RUSTON — Tuesday, the City of Ruston hosted Sen. Bill Cassidy (R-LA) at a groundbreaking for the federal RAISE-grant-funded construction of new pavement projects, drainage, sidewalks, and bike lanes that will connect Louisiana Tech to the city. The RAISE grant is worth $17.2 million and was awarded to the U.S. Department of Transportation.
While at the groundbreaking, Cassidy praised the City of Ruston and highlighted his Infrastructure Investment and Jobs Act.
“Ruston has done a good job,” Cassidy said. “I am pleased to have helped Ruston obtain this grant. I’m also pleased that the new infrastructure bill will have even greater opportunities for grants like this, so that this sort of groundbreaking can happen again and again and again in Louisiana, as we invest in our state to make it a better place for families to stay and for people to move to.”
In addition to rebuilding of the Monroe Street Corridor, this project supports rebuilding of streets, sidewalks, and underground utilities in much of Tech’s Enterprise Campus.
“This will greatly enhanced accessibility and prepare us for establishing a ‘Smart’ infrastructure testbed that will support our goals for a major research focus in ‘Smart Cities,’ something that will provide great opportunities for many on our campus,” Tech President Dr. Les Guice said. “This grant is also supporting the development of the biking, walking and autonomous vehicle pathway that will soon be under construction along the KCS railway.”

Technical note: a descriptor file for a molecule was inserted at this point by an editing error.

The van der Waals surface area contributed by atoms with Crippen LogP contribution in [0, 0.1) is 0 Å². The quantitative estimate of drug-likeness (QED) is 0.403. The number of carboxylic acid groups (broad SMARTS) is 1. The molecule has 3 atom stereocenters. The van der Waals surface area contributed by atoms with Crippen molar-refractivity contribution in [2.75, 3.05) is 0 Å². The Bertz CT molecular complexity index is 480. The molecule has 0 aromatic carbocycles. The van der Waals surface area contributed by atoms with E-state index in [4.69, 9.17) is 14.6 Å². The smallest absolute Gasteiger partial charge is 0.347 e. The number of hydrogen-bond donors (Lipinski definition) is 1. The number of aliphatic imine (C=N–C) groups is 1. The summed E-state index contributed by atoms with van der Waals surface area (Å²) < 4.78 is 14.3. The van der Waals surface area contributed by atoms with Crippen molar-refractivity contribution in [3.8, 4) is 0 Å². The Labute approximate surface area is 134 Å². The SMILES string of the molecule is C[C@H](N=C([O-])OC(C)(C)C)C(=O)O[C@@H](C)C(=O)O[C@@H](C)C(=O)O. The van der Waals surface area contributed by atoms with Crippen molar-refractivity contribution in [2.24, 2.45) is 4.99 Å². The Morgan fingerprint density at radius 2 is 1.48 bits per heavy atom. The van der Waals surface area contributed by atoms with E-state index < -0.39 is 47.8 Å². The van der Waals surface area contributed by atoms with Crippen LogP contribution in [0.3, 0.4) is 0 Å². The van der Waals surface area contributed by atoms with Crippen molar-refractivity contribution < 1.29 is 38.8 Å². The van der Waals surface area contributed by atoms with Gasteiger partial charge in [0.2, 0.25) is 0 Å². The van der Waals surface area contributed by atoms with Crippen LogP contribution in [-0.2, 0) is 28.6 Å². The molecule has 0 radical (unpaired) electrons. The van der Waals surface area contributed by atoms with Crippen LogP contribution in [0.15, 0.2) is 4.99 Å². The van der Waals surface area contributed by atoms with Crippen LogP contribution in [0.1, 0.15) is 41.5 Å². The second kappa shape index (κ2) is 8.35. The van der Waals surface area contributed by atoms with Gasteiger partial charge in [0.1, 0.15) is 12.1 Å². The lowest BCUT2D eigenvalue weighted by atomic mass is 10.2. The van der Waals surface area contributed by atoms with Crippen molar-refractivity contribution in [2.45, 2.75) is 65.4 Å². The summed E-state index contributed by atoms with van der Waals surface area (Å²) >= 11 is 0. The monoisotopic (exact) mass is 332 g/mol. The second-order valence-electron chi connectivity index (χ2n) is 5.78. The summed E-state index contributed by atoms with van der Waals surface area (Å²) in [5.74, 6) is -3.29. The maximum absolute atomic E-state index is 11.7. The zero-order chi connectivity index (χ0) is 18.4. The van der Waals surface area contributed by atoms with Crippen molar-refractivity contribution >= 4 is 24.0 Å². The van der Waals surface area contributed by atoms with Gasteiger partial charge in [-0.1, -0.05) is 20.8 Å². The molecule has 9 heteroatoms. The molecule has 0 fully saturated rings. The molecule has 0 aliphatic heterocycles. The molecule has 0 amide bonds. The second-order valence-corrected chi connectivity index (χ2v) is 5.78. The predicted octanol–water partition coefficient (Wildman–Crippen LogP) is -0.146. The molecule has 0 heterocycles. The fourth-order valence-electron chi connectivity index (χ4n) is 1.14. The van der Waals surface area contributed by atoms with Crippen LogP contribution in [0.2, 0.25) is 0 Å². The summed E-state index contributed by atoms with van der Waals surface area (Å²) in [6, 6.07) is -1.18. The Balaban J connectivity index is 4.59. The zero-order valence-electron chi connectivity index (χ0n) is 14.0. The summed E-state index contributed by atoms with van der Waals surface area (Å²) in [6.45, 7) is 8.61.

Cassidy joined Guice and faculty representatives, including Dr. Heath Tims, Associate Dean of Undergraduate Studies in Tech’s College of Engineering and Science, for a tour of the University’s new Integrated Engineering and Science Building (IESB) and Tech Pointe and to discuss research, innovation, and partnerships that will positively impact the region and state.
“It’s great to show off our facility to visitors,” Tims said, “and these improvements are going to further enhance our area for the students who use our space.”
“Sen. Cassidy has been very supportive of Louisiana’s EPSCoR (the Louisiana Established Program to Stimulate Competitive Research) efforts that stimulate research competitiveness and opportunities for our campus and others across the state,” Guice said. “The senator has also been a very strong supporter of our research, education, and partnership efforts at the National Cyber Research Park in Bossier City. I greatly appreciate him and his staff spending a half day with us to learn more about our progress and plans for the future.”